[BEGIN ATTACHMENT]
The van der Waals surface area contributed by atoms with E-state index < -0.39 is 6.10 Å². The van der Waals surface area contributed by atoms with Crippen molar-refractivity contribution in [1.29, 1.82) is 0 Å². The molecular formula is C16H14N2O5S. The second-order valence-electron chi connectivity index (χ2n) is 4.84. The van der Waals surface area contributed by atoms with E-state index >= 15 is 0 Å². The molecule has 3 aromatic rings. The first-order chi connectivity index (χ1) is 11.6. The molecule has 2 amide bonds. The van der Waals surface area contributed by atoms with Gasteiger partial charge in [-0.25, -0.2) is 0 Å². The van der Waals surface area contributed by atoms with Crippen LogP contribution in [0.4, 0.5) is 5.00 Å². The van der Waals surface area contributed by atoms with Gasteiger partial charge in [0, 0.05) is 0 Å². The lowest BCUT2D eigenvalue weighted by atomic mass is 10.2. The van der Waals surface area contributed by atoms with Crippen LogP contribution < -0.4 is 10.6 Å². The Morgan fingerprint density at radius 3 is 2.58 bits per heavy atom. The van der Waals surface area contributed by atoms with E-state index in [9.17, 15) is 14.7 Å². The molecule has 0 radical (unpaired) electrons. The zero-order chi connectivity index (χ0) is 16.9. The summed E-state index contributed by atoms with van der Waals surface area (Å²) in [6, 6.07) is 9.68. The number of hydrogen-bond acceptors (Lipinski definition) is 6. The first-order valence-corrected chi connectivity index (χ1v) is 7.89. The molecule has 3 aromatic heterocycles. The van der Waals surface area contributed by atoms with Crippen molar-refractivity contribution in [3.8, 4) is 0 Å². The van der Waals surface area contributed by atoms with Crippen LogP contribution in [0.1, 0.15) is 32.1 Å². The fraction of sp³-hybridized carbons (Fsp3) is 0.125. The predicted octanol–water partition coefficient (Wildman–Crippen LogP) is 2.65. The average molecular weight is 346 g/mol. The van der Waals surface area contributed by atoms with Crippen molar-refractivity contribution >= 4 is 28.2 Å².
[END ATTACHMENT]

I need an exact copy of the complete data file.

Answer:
The van der Waals surface area contributed by atoms with E-state index < -0.39 is 6.10 Å². The van der Waals surface area contributed by atoms with Crippen molar-refractivity contribution in [1.29, 1.82) is 0 Å². The molecular formula is C16H14N2O5S. The second-order valence-electron chi connectivity index (χ2n) is 4.84. The van der Waals surface area contributed by atoms with E-state index >= 15 is 0 Å². The molecule has 3 aromatic rings. The first-order chi connectivity index (χ1) is 11.6. The molecule has 2 amide bonds. The van der Waals surface area contributed by atoms with Gasteiger partial charge in [-0.25, -0.2) is 0 Å². The van der Waals surface area contributed by atoms with Crippen LogP contribution in [0.4, 0.5) is 5.00 Å². The van der Waals surface area contributed by atoms with Gasteiger partial charge in [0, 0.05) is 0 Å². The lowest BCUT2D eigenvalue weighted by atomic mass is 10.2. The van der Waals surface area contributed by atoms with Crippen LogP contribution < -0.4 is 10.6 Å². The Morgan fingerprint density at radius 3 is 2.58 bits per heavy atom. The van der Waals surface area contributed by atoms with E-state index in [9.17, 15) is 14.7 Å². The molecule has 0 radical (unpaired) electrons. The zero-order chi connectivity index (χ0) is 16.9. The summed E-state index contributed by atoms with van der Waals surface area (Å²) in [6, 6.07) is 9.68. The number of hydrogen-bond acceptors (Lipinski definition) is 6. The first-order valence-corrected chi connectivity index (χ1v) is 7.89. The molecule has 3 aromatic heterocycles. The van der Waals surface area contributed by atoms with Crippen molar-refractivity contribution in [3.8, 4) is 0 Å². The van der Waals surface area contributed by atoms with Crippen LogP contribution in [0.1, 0.15) is 32.1 Å². The fraction of sp³-hybridized carbons (Fsp3) is 0.125. The predicted octanol–water partition coefficient (Wildman–Crippen LogP) is 2.65. The average molecular weight is 346 g/mol. The van der Waals surface area contributed by atoms with Crippen molar-refractivity contribution >= 4 is 28.2 Å².